J Decade, 1 Buok. - , ■• (Redondo.) — MS. Journal.

B 3


point as usual td the north, but varied to the westward; this vari-
ation, hitherto unknown, he marked down. The officers and pilots
were terrified and amazed, convinced that if the compass became
useless all hopes must vanish ; but Columbus dispelled their fears,
by attributing it to the diurnal motion of the polar star round the
pole, which he supposed to be the true solution.

On the 14th of September the Nina saw a great bird, and the
next day a sui^prising flame descend at a distance, and soon after-
wards large fields of sea weed, which some of the crew were fearful
would impede their course ; one of the men found a Hving crab in
the supposed grass. These signs much increased their hopes of seeing
land. They soon saw more sea fowl, and several tunnies. When
they had sailed upwards of 400 leagues, Martin Alonzo Pinzon,
captain of the Pinta, declared he had seen many birds to the west,
and marks of land, hid by thick fogs, to the north. Columbus
thought it might be a cluster of small islands ; but as he was firmly
persuaded the Indian counti'ies must be farther off, he continued
standing to the westward.

The fears .of the crew now burst out in open murmurings ; they
had sailed so far into the boundless deep that the boldest sailor was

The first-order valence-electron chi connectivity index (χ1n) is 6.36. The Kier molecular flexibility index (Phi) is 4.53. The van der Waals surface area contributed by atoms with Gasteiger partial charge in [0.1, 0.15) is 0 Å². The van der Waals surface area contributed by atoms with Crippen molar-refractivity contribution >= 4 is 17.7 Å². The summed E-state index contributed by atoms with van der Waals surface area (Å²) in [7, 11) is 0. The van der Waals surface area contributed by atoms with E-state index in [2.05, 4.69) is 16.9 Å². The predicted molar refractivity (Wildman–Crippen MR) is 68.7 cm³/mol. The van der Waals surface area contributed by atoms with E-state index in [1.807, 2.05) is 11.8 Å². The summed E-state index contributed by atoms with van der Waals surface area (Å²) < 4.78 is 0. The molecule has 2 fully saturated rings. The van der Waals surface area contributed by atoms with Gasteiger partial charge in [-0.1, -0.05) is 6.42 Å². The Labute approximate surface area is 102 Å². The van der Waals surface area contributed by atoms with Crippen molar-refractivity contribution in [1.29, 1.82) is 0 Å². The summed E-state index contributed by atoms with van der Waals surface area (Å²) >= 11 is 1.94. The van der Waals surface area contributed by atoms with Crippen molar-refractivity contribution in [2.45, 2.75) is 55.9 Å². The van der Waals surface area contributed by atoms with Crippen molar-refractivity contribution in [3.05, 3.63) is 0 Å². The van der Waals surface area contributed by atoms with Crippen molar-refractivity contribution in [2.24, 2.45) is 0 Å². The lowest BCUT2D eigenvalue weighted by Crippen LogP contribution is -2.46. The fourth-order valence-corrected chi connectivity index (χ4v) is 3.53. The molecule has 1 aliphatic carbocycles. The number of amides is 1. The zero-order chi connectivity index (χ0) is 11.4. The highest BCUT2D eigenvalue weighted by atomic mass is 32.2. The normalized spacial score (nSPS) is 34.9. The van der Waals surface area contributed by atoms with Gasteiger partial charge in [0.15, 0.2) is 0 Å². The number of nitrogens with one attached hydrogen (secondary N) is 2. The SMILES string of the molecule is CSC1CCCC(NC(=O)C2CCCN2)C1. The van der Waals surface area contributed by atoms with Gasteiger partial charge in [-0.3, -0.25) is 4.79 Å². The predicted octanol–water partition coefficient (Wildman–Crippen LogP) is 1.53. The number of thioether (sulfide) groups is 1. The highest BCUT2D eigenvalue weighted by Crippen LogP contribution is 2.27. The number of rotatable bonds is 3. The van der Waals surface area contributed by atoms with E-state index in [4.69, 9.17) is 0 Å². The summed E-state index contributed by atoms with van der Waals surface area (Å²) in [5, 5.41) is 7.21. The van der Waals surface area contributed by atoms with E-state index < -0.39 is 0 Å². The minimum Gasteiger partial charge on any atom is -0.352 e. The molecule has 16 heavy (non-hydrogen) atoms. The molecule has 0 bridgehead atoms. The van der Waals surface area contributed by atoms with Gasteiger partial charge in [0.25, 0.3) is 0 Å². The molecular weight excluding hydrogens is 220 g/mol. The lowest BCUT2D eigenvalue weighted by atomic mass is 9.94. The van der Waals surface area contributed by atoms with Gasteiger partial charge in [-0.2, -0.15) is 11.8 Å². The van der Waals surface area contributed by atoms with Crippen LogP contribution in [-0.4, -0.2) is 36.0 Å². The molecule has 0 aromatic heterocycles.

affrighted ; the fine weather they considered the forerunner of de-
struction; and, from the continued easterly winds, they judged it
would be impossible to return. More birds were seen, and even
Columbus began to think that the land was not far off; he there-
fore tried for soundings, but, with 200 fathoms, found no bottom.
The following days more objects induced him to keep the lead
going. The wind now shifted to the S.W., but with very light airs.
Columbus in vain attempted to persuade the men that this calm
arose from the shelter of some neighbouring land ; he was neither
believed nor respected : he now almost despaired of insm'ing suffi-
cient obedience to continue the voyage.

On the 22d, the admiral says, " this contrary wind was very
needful for me, because my people, who thought that it would
never blow fair in these seas for returning to Spain, were very

But this was a transient joy, the crew thought of the vast ocean
v/hicli lay between them and their native country, and a dreadful
fear had seized on all ; they cursed the author of their misfortunes ^
and declared that to go farther was impious temerity, which would
call down the severest punishment. The general determination was
to return ; and some added, that if the admiral did not immediately
accede to this, they would throw him overboard, and give out that
he had fallen into the sea as he was consulting the stars. Columbus
still kept on ; some he intimidated, and appealed to the honour of

On the 23d, a heavy swell came on without any wind; the
admiral say?-, <' it appears to me that a high sea never was more